I did some reading on the three primary rules governing the interpretation of laws by courts. The three rules are literal, mischief and golden. The literal rule has been the most commonly used technique by judges for interpreting the law and has only been sidelined where the court believed a literal interpretation would somehow be inappropriate, create mischief, civil unrest, or be otherwise unfair. It is difficult to gauge interpretations based on the mischief and golden rules, therefore, I am not going to discuss those rules here.
Based on part 1 of my legal ramblings I deduced that as per literal interpretation, the Sexual Offences Act was discriminatory “on the ground of being male or female”. However, my investigation into what is called Savings Clauses has put me in a bit of a conundrum. My understanding of the Constitution of Jamaica with a little help from sages such as Kenneth Hall and Stephen Vasciannie led me to assent that Savings Clauses were inserted into constitutions of the Caribbean to protect the old executive British order. There was a pontificate presumption by the British Imperialists that no laws in effect prior to Independence infringed on the human rights of Caribbean citizens.
According to Section 26 (8) of the Jamaican Constitution:
Nothing contained in any law in force immediately before shall be held to be inconsistent with any of the provisions of this chapter; and nothing done under the authority of any such law shall be held to be done in contravention of the provisions.
So with all this flaming talk of legal reform by the Government of Jamaica we are left with a Savings Clause that in many instances, deny our human rights as citizens of Jamaica. Some laws and sections of the Constitution have been repealed or revised to account for progressive changes to our human rights. However, since the Savings Clause ignores and denies us some of those rights, in effect, we remain violated, discriminated against, and harassed because we want to engage in “buggery”, “gross indecency” and “grievous sexual” assault with our consenting adult partners of the same gender.
We can argue all we want as LGBT persons and allies, fact is, although some of our laws are discriminatory and disrespectful to human dignity, any changes to those laws are ab initio because of the Savings Clause. Any such law is inconsistent with the Chapter and cannot be used as a basis for adjudicating contemporary progressive human rights.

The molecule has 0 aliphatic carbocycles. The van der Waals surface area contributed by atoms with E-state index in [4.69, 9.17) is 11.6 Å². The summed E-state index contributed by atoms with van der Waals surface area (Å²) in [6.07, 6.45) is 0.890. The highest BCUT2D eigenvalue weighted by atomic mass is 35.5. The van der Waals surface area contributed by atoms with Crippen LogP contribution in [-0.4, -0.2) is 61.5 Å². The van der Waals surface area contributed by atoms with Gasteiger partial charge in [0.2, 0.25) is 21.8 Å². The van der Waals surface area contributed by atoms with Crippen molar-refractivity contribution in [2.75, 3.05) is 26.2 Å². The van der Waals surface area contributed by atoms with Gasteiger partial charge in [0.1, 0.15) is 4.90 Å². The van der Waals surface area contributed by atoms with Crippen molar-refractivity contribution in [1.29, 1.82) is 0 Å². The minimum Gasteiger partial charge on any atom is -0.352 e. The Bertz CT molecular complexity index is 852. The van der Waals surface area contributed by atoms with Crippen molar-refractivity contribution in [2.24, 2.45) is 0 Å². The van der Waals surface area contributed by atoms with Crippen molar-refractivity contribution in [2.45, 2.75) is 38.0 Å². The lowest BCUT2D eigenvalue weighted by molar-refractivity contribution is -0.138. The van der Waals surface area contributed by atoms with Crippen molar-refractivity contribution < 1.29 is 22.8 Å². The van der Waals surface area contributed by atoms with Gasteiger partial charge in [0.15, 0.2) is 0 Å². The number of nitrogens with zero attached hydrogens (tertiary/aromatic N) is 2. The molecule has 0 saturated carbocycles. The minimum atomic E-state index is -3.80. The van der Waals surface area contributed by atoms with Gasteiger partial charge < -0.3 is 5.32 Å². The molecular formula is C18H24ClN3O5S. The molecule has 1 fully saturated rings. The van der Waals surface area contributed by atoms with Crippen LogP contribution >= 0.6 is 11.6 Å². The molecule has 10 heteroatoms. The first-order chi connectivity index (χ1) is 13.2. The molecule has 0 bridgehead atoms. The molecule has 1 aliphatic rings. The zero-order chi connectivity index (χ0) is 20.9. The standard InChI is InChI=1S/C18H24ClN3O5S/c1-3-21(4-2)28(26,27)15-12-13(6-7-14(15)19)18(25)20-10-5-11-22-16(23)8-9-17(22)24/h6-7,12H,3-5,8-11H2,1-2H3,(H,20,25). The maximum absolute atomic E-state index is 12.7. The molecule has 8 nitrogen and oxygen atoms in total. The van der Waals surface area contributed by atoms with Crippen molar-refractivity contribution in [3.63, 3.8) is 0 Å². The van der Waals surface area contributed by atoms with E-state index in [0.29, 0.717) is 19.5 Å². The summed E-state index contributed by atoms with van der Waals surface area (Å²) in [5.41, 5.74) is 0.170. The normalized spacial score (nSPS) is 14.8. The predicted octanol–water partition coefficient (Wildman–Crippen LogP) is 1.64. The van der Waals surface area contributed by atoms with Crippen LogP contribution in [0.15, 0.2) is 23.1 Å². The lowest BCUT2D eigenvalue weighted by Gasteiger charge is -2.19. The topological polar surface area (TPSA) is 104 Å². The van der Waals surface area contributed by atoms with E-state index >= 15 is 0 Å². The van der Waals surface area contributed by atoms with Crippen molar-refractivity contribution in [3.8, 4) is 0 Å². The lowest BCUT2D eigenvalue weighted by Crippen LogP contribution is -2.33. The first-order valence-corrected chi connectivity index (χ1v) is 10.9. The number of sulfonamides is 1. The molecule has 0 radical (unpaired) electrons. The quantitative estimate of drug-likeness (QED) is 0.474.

While our lowly government members pretend at international conventions and conferences to be ardent supporters and legislators of the Universal Declaration of Human Rights, the centennial lack of political will to remove or revise the Savings Clause by a simple majority (since the Savings Clause was not entrenched in the constitution) is distasteful, discriminatory, unfair and inhumane in my opinion.
The effect is we are left with an Offences Against the Person Act, for example, which is bigoted, given that the offence of pleasuring the anus with a “carnal penis” [even in holy heterosexual marriages] was gazetted and saved by the almighty Clause. And while the Savings Clause is not entrenched in stone, I don’t know when we will find 32 members of the Lower House, 11 members of the Upper House and a Governor General (even though we already found the Queen) to amend, or rather remove buggery between consenting adults from the Savings Clause.
What will my government do? Do we need external pressure from super powers to recognize the inhumanity of saving flogging, buggery (between consenting adults), whipping or the death penalty? But oh! We’re independent nuh? Silly me! Then again, it was Massa who damned us with this Savings Clause so maybe David Cameron and his conservative executive with a little help from Hussein can once again force the hands of our astute legislators.
Up next is my appeal to the Government of Jamaica for a revision of those laws that criminalise some homosexual acts, in light of the view that they contribute to the homophobic attitude of my fellow citizens.